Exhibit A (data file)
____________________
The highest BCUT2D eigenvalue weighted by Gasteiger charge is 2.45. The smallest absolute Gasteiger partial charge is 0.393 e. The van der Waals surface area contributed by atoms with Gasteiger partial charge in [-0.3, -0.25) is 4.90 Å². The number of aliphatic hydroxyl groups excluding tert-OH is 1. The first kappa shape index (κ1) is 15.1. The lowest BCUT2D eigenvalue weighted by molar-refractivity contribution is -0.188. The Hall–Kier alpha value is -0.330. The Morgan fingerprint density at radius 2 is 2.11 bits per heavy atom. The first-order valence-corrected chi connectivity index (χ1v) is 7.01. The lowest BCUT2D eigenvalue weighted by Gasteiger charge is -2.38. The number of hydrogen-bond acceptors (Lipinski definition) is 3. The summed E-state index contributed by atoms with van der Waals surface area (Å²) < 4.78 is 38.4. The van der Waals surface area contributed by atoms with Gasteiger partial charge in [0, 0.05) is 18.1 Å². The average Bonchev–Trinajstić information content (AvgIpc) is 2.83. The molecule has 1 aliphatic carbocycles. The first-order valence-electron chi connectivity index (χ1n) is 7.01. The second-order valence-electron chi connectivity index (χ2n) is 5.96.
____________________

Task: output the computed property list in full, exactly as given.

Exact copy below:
The highest BCUT2D eigenvalue weighted by Gasteiger charge is 2.45. The smallest absolute Gasteiger partial charge is 0.393 e. The van der Waals surface area contributed by atoms with Gasteiger partial charge in [-0.3, -0.25) is 4.90 Å². The number of aliphatic hydroxyl groups excluding tert-OH is 1. The first kappa shape index (κ1) is 15.1. The lowest BCUT2D eigenvalue weighted by molar-refractivity contribution is -0.188. The Hall–Kier alpha value is -0.330. The Morgan fingerprint density at radius 2 is 2.11 bits per heavy atom. The first-order valence-corrected chi connectivity index (χ1v) is 7.01. The lowest BCUT2D eigenvalue weighted by Gasteiger charge is -2.38. The number of hydrogen-bond acceptors (Lipinski definition) is 3. The summed E-state index contributed by atoms with van der Waals surface area (Å²) < 4.78 is 38.4. The van der Waals surface area contributed by atoms with Gasteiger partial charge in [0, 0.05) is 18.1 Å². The average Bonchev–Trinajstić information content (AvgIpc) is 2.83. The molecule has 1 aliphatic carbocycles. The first-order valence-electron chi connectivity index (χ1n) is 7.01. The second-order valence-electron chi connectivity index (χ2n) is 5.96.